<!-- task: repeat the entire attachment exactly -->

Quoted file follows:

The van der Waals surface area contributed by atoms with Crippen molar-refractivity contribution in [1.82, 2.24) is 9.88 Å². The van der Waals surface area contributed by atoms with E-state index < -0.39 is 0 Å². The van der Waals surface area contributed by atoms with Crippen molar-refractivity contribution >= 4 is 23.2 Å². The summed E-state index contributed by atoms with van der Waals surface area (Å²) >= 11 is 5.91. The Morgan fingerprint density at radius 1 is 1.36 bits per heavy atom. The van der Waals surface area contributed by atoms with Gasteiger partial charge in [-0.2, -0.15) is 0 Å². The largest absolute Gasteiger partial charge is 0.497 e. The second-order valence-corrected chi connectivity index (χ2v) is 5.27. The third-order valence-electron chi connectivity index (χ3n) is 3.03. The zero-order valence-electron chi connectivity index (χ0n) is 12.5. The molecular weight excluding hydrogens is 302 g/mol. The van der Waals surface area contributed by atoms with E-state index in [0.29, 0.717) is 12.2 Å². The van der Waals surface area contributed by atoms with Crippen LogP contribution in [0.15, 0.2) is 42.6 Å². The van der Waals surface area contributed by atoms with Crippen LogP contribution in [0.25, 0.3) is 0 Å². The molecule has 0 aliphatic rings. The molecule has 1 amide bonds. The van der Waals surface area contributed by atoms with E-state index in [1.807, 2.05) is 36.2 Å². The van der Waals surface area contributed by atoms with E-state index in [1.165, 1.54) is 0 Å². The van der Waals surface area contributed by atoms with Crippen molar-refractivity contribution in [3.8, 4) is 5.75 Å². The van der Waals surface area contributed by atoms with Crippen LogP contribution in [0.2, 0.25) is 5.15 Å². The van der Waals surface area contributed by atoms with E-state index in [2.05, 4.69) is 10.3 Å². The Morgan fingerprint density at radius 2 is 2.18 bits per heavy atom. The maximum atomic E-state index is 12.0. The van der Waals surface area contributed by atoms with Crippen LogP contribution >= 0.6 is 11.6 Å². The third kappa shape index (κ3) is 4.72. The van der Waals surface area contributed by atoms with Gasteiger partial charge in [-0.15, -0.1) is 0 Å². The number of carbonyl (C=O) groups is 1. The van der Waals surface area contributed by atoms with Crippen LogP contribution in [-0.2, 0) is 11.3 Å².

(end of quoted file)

The van der Waals surface area contributed by atoms with Crippen molar-refractivity contribution in [1.82, 2.24) is 9.88 Å². The van der Waals surface area contributed by atoms with E-state index < -0.39 is 0 Å². The van der Waals surface area contributed by atoms with Crippen molar-refractivity contribution >= 4 is 23.2 Å². The summed E-state index contributed by atoms with van der Waals surface area (Å²) >= 11 is 5.91. The Morgan fingerprint density at radius 1 is 1.36 bits per heavy atom. The van der Waals surface area contributed by atoms with Gasteiger partial charge in [-0.2, -0.15) is 0 Å². The largest absolute Gasteiger partial charge is 0.497 e. The second-order valence-corrected chi connectivity index (χ2v) is 5.27. The third-order valence-electron chi connectivity index (χ3n) is 3.03. The zero-order valence-electron chi connectivity index (χ0n) is 12.5. The molecular weight excluding hydrogens is 302 g/mol. The van der Waals surface area contributed by atoms with E-state index in [0.29, 0.717) is 12.2 Å². The van der Waals surface area contributed by atoms with Crippen LogP contribution in [0.15, 0.2) is 42.6 Å². The van der Waals surface area contributed by atoms with Crippen LogP contribution in [0.25, 0.3) is 0 Å². The molecule has 0 aliphatic rings. The molecule has 1 amide bonds. The van der Waals surface area contributed by atoms with E-state index in [1.807, 2.05) is 36.2 Å². The van der Waals surface area contributed by atoms with E-state index in [1.165, 1.54) is 0 Å². The van der Waals surface area contributed by atoms with Crippen molar-refractivity contribution in [3.8, 4) is 5.75 Å². The van der Waals surface area contributed by atoms with Crippen LogP contribution in [0.2, 0.25) is 5.15 Å². The van der Waals surface area contributed by atoms with E-state index in [2.05, 4.69) is 10.3 Å². The Morgan fingerprint density at radius 2 is 2.18 bits per heavy atom. The maximum atomic E-state index is 12.0. The van der Waals surface area contributed by atoms with Crippen LogP contribution >= 0.6 is 11.6 Å². The third kappa shape index (κ3) is 4.72. The van der Waals surface area contributed by atoms with Gasteiger partial charge in [-0.15, -0.1) is 0 Å². The number of carbonyl (C=O) groups is 1. The van der Waals surface area contributed by atoms with Crippen LogP contribution in [-0.2, 0) is 11.3 Å².